SINGAPORE - The Singapore authorities have responded to an annual human trafficking report from the United States, saying that it "does not provide an accurate representation" of Singapore's efforts to tackle human trafficking.
In the Trafficking in Persons (Tip) report released earlier this week, the Republic retained - for the fifth year - its Tier 2 position on a four-tier ranking. This means that Singapore has not fully complied with US laws on human trafficking but is making "significant efforts" to do so.
"The (Singapore) government enacted its first trafficking-specific law, but sustained minimal efforts to prosecute and convict traffickers," the report noted of the Prevention of Human Trafficking Act that took effect in Singapore in March.
The US report also urged Singapore to ratify the 2000 UN Tip protocol, of which it is not a signatory.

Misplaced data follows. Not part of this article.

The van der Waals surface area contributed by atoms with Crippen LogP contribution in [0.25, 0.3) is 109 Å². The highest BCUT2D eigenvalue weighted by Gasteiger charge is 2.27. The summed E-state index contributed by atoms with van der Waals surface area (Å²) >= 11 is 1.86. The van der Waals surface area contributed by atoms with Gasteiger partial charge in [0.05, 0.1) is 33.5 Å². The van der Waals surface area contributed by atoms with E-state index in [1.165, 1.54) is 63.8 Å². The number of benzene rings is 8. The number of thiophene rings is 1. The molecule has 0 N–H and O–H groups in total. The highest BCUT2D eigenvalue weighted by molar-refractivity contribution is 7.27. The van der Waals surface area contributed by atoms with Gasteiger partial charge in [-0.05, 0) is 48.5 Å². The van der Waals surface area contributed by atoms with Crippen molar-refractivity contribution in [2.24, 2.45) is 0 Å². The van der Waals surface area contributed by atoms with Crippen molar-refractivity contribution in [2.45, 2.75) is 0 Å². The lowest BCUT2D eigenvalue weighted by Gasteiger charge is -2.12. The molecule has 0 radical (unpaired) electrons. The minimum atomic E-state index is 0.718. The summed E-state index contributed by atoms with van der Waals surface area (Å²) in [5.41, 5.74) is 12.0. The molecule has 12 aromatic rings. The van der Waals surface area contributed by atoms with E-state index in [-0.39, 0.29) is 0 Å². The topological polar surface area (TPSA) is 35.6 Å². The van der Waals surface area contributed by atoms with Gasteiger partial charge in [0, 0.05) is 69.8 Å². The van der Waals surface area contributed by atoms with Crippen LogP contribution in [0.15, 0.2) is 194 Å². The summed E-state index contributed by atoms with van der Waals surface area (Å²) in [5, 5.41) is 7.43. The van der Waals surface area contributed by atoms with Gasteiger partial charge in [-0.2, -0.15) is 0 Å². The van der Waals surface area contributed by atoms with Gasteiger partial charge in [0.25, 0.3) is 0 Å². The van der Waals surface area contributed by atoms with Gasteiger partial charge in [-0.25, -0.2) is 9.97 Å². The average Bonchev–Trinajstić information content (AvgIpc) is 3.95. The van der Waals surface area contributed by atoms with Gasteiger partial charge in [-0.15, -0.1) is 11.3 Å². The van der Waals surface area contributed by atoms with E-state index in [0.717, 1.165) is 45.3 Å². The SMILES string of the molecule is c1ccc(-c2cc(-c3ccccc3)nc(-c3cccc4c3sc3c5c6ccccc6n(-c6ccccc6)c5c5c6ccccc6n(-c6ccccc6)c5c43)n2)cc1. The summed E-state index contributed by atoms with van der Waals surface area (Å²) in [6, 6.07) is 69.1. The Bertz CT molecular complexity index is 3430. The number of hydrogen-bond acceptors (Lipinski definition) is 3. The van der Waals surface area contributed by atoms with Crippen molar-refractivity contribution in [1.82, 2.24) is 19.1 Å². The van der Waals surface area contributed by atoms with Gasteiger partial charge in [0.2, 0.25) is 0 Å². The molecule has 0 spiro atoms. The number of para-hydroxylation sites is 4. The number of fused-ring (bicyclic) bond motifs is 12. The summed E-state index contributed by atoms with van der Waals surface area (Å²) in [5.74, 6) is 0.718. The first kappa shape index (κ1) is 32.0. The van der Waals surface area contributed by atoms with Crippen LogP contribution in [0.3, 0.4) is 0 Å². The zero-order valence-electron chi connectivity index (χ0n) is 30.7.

Responding to queries, the Singapore Inter-agency Taskforce on Trafficking in Persons said that it has ensured that penalties under the local anti-trafficking law are commensurate with seriousness of the crimes.
The Prevention of Human Trafficking Act also meets international standards of the UN Tip protocol, it added.
The taskforce said it will "continue to work with partners to raise public awareness, facilitate victim reporting, refine the investigation processes and enhance the provision of care to victims".
The Tip report also noted that "many foreign workers assume large debts to recruitment agencies in both Singapore and their home countries, making them vulnerable to forced labour, including debt bondage".
"Victims are also compelled into sex or labour exploitation through illegal withholding of their pay, threats of forced repatriation without pay, restrictions on movement, and physical and sexual abuse," it added.